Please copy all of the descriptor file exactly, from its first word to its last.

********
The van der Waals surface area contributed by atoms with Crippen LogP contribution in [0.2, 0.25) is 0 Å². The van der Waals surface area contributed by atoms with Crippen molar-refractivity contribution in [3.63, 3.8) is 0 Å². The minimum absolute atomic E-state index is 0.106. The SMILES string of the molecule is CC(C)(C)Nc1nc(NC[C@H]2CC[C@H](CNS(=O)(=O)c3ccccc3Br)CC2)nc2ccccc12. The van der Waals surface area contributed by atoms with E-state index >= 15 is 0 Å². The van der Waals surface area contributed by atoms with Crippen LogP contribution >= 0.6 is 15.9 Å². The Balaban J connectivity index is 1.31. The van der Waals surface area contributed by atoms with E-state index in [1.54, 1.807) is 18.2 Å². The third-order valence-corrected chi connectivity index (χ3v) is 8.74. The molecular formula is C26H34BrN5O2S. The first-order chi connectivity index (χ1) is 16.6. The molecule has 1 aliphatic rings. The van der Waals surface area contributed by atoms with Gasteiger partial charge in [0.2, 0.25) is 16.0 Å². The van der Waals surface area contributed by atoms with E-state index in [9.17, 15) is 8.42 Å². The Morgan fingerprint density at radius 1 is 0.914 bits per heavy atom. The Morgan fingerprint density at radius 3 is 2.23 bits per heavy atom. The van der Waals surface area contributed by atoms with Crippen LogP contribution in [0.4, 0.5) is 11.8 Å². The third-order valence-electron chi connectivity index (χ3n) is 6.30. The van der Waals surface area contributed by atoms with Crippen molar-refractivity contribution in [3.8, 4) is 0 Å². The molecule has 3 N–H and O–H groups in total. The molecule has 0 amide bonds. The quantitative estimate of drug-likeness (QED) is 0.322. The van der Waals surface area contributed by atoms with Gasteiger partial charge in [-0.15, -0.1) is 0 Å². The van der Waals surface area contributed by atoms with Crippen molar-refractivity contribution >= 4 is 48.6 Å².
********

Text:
The van der Waals surface area contributed by atoms with Crippen LogP contribution in [0.2, 0.25) is 0 Å². The van der Waals surface area contributed by atoms with Crippen molar-refractivity contribution in [3.63, 3.8) is 0 Å². The minimum absolute atomic E-state index is 0.106. The SMILES string of the molecule is CC(C)(C)Nc1nc(NC[C@H]2CC[C@H](CNS(=O)(=O)c3ccccc3Br)CC2)nc2ccccc12. The van der Waals surface area contributed by atoms with E-state index >= 15 is 0 Å². The van der Waals surface area contributed by atoms with Crippen LogP contribution >= 0.6 is 15.9 Å². The Balaban J connectivity index is 1.31. The van der Waals surface area contributed by atoms with E-state index in [1.54, 1.807) is 18.2 Å². The third-order valence-corrected chi connectivity index (χ3v) is 8.74. The molecular formula is C26H34BrN5O2S. The first-order chi connectivity index (χ1) is 16.6. The molecule has 1 aliphatic rings. The van der Waals surface area contributed by atoms with Gasteiger partial charge in [0.2, 0.25) is 16.0 Å². The van der Waals surface area contributed by atoms with E-state index in [9.17, 15) is 8.42 Å². The Morgan fingerprint density at radius 1 is 0.914 bits per heavy atom. The Morgan fingerprint density at radius 3 is 2.23 bits per heavy atom. The van der Waals surface area contributed by atoms with Crippen LogP contribution in [0.4, 0.5) is 11.8 Å². The third-order valence-electron chi connectivity index (χ3n) is 6.30. The van der Waals surface area contributed by atoms with Crippen molar-refractivity contribution in [3.8, 4) is 0 Å². The molecule has 3 N–H and O–H groups in total. The molecule has 0 amide bonds. The quantitative estimate of drug-likeness (QED) is 0.322. The van der Waals surface area contributed by atoms with Gasteiger partial charge in [-0.15, -0.1) is 0 Å². The van der Waals surface area contributed by atoms with Crippen molar-refractivity contribution >= 4 is 48.6 Å².